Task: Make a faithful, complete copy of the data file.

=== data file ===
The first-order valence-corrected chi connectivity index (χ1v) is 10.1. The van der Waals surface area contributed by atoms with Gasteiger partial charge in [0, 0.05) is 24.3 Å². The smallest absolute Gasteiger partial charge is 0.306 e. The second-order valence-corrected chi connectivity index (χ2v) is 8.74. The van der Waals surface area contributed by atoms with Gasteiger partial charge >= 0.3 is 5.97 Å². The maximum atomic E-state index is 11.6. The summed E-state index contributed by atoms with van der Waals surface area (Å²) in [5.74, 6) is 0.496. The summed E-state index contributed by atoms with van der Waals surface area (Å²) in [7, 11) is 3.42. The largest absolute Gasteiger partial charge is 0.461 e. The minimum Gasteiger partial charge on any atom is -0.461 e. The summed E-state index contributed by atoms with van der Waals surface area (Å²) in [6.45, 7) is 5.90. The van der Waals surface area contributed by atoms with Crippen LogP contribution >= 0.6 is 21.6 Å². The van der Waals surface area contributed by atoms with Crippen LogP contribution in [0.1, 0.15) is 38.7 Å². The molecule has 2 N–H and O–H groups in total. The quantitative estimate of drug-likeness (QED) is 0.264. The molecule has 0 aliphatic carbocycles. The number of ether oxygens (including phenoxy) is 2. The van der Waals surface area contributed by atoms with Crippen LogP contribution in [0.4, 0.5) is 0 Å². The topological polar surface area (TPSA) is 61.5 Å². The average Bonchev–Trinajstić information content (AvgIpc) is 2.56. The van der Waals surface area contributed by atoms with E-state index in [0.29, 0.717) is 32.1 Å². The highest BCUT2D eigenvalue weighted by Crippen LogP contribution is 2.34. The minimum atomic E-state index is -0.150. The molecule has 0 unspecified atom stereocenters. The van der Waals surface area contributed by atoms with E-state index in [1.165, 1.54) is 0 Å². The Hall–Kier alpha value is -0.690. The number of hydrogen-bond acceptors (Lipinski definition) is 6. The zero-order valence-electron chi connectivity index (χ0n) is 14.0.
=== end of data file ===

The first-order valence-corrected chi connectivity index (χ1v) is 10.1. The van der Waals surface area contributed by atoms with Gasteiger partial charge in [0, 0.05) is 24.3 Å². The smallest absolute Gasteiger partial charge is 0.306 e. The second-order valence-corrected chi connectivity index (χ2v) is 8.74. The van der Waals surface area contributed by atoms with Gasteiger partial charge >= 0.3 is 5.97 Å². The maximum atomic E-state index is 11.6. The summed E-state index contributed by atoms with van der Waals surface area (Å²) in [5.74, 6) is 0.496. The summed E-state index contributed by atoms with van der Waals surface area (Å²) in [7, 11) is 3.42. The largest absolute Gasteiger partial charge is 0.461 e. The minimum Gasteiger partial charge on any atom is -0.461 e. The summed E-state index contributed by atoms with van der Waals surface area (Å²) in [6.45, 7) is 5.90. The van der Waals surface area contributed by atoms with Crippen LogP contribution >= 0.6 is 21.6 Å². The van der Waals surface area contributed by atoms with Crippen LogP contribution in [0.1, 0.15) is 38.7 Å². The molecule has 2 N–H and O–H groups in total. The quantitative estimate of drug-likeness (QED) is 0.264. The molecule has 0 aliphatic carbocycles. The number of ether oxygens (including phenoxy) is 2. The van der Waals surface area contributed by atoms with Crippen LogP contribution in [0.4, 0.5) is 0 Å². The topological polar surface area (TPSA) is 61.5 Å². The average Bonchev–Trinajstić information content (AvgIpc) is 2.56. The van der Waals surface area contributed by atoms with E-state index in [0.29, 0.717) is 32.1 Å². The highest BCUT2D eigenvalue weighted by Crippen LogP contribution is 2.34. The minimum atomic E-state index is -0.150. The molecule has 0 unspecified atom stereocenters. The van der Waals surface area contributed by atoms with E-state index in [1.165, 1.54) is 0 Å². The Hall–Kier alpha value is -0.690. The number of hydrogen-bond acceptors (Lipinski definition) is 6. The zero-order valence-electron chi connectivity index (χ0n) is 14.0.